The nuclear facility is built exactly on the spot where the 2004 tsunami had its most devastating effect when it came ashore. There is a colony built for the survivors that is just 500 metres from the plant. The opposition movement is no doubt fuelled by the experience of the Fukushima catastrophe, where the impact of a tsunami in 2011 led to the meltdown of three nuclear reactors on the site and the release of vast quantities of radiation.

The government is subsidising the Russian firm, Atomstroyexport, to build the new power station at Koodankulum. The Civil Liability for Nuclear Damage Bill, passed in 2010, limited the liability for foreign suppliers to Rs500 crore (£61m), much lower than that demanded in other countries. To make life even easier for the multinationals, the government tried to transfer most of the liability to the operator, in this case the Indian government-owned Nuclear Power Corporation of India Limited (NPCIL). In other words, the risk of future disasters would have been carried by Indian taxpayers. After a campaign by environmental groups this was overturned and the suppliers have been forced to bear some of the risk.

The Indian government plans to generate 25% of energy from nuclear power by 2050. The present 20 nuclear stations generate only 3% of energy, so the scale of the expansion is very large. Seven reactors are under construction and at least 35 more are planned. These will be massive, with up to 10,000 MW installed capacity at a single site. The French firm, AREVA NP, has agreed to build six 1,650 MW reactors at Jaitapur in Maharastra which will make this the largest single nuclear site in the world.

There has been a long-running campaign against the construction of the plant which will generate 300 tonnes of toxic nuclear waste every year. Local farmers have refused compensation offers from NPCIL because they are afraid of the radiation dangers, not least because the site lies in an earthquake zone. Since 2009 they have staged continuous protest actions with thousands of arrests and one person shot dead by the police.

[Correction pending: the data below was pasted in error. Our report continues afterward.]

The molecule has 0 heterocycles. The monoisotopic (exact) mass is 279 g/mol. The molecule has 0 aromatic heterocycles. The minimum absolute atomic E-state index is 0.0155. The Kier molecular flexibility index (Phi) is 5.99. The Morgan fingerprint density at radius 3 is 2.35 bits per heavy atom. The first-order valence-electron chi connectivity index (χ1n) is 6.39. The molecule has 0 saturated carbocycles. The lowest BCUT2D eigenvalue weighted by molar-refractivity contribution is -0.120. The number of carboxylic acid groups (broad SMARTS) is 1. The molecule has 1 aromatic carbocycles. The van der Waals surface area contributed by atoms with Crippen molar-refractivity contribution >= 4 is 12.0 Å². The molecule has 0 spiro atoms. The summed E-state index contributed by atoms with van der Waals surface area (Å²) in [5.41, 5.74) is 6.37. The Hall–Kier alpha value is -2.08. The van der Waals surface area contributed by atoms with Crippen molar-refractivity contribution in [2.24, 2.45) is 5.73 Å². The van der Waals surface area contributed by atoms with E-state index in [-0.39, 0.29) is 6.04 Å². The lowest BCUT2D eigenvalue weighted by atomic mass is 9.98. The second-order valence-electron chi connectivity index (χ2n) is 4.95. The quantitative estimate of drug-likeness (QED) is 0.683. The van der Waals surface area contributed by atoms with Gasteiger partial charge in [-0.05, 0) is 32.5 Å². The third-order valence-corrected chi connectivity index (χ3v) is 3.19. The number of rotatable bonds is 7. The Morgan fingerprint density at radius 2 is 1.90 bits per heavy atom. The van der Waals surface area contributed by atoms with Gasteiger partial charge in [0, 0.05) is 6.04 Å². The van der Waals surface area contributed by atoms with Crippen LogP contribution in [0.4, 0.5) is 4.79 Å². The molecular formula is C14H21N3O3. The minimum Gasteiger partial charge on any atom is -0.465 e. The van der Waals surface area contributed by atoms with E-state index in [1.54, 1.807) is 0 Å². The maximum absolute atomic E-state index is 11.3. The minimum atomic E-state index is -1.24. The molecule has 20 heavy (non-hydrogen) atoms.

Other multinationals have been given contracts to build plants in different areas: GE-Hitachi Nuclear Energy at Kovada in Andhra Pradesh, and Westinghouse at Mithivirdi in Gujarat. According to the US-based Centre for Responsive Politics, 20 multi-national companies and industry organisations, including the AREVA group, have paid lobbyists to promote their interests. The lobbyists will find, though, that the Indian people will not forget the health and safety record of big trans-national firms after the outrageous way the Union Carbide Corporation behaved in the disaster at Bhopal in the 1980s.

Although the risks of expanding nuclear power so rapidly will be considerable, the effect this will have on cutting greenhouse gases will be very small. An official committee set up to investigate energy policy found that, even if nuclear is expanded 20-fold by 2031, the government target, it will still only contribute 5-6% of the total energy output. This clearly indicates that any theoretical gain in greenhouse gas reduction is not worth the risk.

Campaigns against climate change effects and the nuclear threat will grow as the crisis deepens, since workers and the poor are being hardest hit. The fundamental cause of environmental degradation is the same in India as in the west: that is, the quest for profit by big corporations and the policies of the governments that represent them. An understanding of the need to remove the power of these institutions is a vital first step for campaigners everywhere if a permanent answer to environmental threats is to be found.

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February 2014